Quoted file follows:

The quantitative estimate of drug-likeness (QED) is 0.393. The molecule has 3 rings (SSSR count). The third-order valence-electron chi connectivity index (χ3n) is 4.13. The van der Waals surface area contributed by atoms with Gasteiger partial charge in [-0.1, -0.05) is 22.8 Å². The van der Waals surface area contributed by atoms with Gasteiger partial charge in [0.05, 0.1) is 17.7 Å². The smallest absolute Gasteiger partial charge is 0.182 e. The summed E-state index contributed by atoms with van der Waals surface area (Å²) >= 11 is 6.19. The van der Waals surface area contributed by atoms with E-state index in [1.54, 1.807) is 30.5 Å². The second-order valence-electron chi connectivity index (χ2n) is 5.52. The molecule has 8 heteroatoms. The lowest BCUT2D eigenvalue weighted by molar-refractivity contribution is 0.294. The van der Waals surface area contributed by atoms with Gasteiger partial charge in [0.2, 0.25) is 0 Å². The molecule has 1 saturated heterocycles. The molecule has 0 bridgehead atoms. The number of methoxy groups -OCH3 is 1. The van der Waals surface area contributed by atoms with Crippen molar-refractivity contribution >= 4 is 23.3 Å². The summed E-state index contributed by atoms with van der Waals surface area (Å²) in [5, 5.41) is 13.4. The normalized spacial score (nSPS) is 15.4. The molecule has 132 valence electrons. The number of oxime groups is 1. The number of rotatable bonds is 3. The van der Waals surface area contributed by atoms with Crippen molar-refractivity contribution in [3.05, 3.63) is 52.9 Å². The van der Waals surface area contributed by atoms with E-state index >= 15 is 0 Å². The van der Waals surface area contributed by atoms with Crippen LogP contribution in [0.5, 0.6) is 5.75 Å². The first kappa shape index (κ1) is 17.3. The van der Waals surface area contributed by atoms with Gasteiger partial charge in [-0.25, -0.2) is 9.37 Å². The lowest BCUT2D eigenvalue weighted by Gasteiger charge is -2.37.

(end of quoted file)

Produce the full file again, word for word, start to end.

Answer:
The quantitative estimate of drug-likeness (QED) is 0.393. The molecule has 3 rings (SSSR count). The third-order valence-electron chi connectivity index (χ3n) is 4.13. The van der Waals surface area contributed by atoms with Gasteiger partial charge in [-0.1, -0.05) is 22.8 Å². The van der Waals surface area contributed by atoms with Gasteiger partial charge in [0.05, 0.1) is 17.7 Å². The smallest absolute Gasteiger partial charge is 0.182 e. The summed E-state index contributed by atoms with van der Waals surface area (Å²) >= 11 is 6.19. The van der Waals surface area contributed by atoms with E-state index in [1.54, 1.807) is 30.5 Å². The second-order valence-electron chi connectivity index (χ2n) is 5.52. The molecule has 8 heteroatoms. The lowest BCUT2D eigenvalue weighted by molar-refractivity contribution is 0.294. The van der Waals surface area contributed by atoms with Gasteiger partial charge in [0.2, 0.25) is 0 Å². The molecule has 1 saturated heterocycles. The molecule has 0 bridgehead atoms. The number of methoxy groups -OCH3 is 1. The van der Waals surface area contributed by atoms with Crippen molar-refractivity contribution >= 4 is 23.3 Å². The summed E-state index contributed by atoms with van der Waals surface area (Å²) in [5, 5.41) is 13.4. The normalized spacial score (nSPS) is 15.4. The molecule has 132 valence electrons. The number of oxime groups is 1. The number of rotatable bonds is 3. The van der Waals surface area contributed by atoms with Crippen molar-refractivity contribution in [3.05, 3.63) is 52.9 Å². The van der Waals surface area contributed by atoms with E-state index >= 15 is 0 Å². The van der Waals surface area contributed by atoms with Crippen LogP contribution in [0.5, 0.6) is 5.75 Å². The first kappa shape index (κ1) is 17.3. The van der Waals surface area contributed by atoms with Gasteiger partial charge in [-0.25, -0.2) is 9.37 Å². The lowest BCUT2D eigenvalue weighted by Gasteiger charge is -2.37.